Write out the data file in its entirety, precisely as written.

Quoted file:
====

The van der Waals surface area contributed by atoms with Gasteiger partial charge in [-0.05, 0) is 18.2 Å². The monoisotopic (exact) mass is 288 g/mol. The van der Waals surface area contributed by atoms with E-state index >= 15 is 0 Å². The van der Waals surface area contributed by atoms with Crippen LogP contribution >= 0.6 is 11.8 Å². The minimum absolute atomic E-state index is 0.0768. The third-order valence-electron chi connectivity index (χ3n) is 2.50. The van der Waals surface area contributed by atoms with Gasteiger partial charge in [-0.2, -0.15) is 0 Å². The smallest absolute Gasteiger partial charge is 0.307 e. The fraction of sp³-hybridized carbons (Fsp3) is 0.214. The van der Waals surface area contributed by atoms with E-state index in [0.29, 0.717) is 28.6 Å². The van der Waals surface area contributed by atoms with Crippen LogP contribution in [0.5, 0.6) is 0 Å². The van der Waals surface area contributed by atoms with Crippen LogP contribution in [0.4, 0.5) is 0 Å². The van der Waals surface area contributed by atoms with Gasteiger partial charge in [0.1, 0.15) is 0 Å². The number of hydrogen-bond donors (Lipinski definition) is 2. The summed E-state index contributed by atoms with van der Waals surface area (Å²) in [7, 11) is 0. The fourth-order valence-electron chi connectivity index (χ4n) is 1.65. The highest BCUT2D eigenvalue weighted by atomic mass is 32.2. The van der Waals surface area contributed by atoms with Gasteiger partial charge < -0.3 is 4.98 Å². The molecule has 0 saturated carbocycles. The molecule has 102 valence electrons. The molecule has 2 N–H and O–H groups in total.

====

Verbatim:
The van der Waals surface area contributed by atoms with Gasteiger partial charge in [-0.05, 0) is 18.2 Å². The monoisotopic (exact) mass is 288 g/mol. The van der Waals surface area contributed by atoms with E-state index >= 15 is 0 Å². The van der Waals surface area contributed by atoms with Crippen LogP contribution >= 0.6 is 11.8 Å². The minimum absolute atomic E-state index is 0.0768. The third-order valence-electron chi connectivity index (χ3n) is 2.50. The van der Waals surface area contributed by atoms with Gasteiger partial charge in [-0.2, -0.15) is 0 Å². The smallest absolute Gasteiger partial charge is 0.307 e. The fraction of sp³-hybridized carbons (Fsp3) is 0.214. The van der Waals surface area contributed by atoms with E-state index in [0.29, 0.717) is 28.6 Å². The van der Waals surface area contributed by atoms with Crippen LogP contribution in [0.5, 0.6) is 0 Å². The van der Waals surface area contributed by atoms with Crippen LogP contribution in [0.4, 0.5) is 0 Å². The van der Waals surface area contributed by atoms with Gasteiger partial charge in [0.1, 0.15) is 0 Å². The number of hydrogen-bond donors (Lipinski definition) is 2. The summed E-state index contributed by atoms with van der Waals surface area (Å²) in [7, 11) is 0. The fourth-order valence-electron chi connectivity index (χ4n) is 1.65. The highest BCUT2D eigenvalue weighted by atomic mass is 32.2. The van der Waals surface area contributed by atoms with Gasteiger partial charge < -0.3 is 4.98 Å². The molecule has 0 saturated carbocycles. The molecule has 102 valence electrons. The molecule has 2 N–H and O–H groups in total.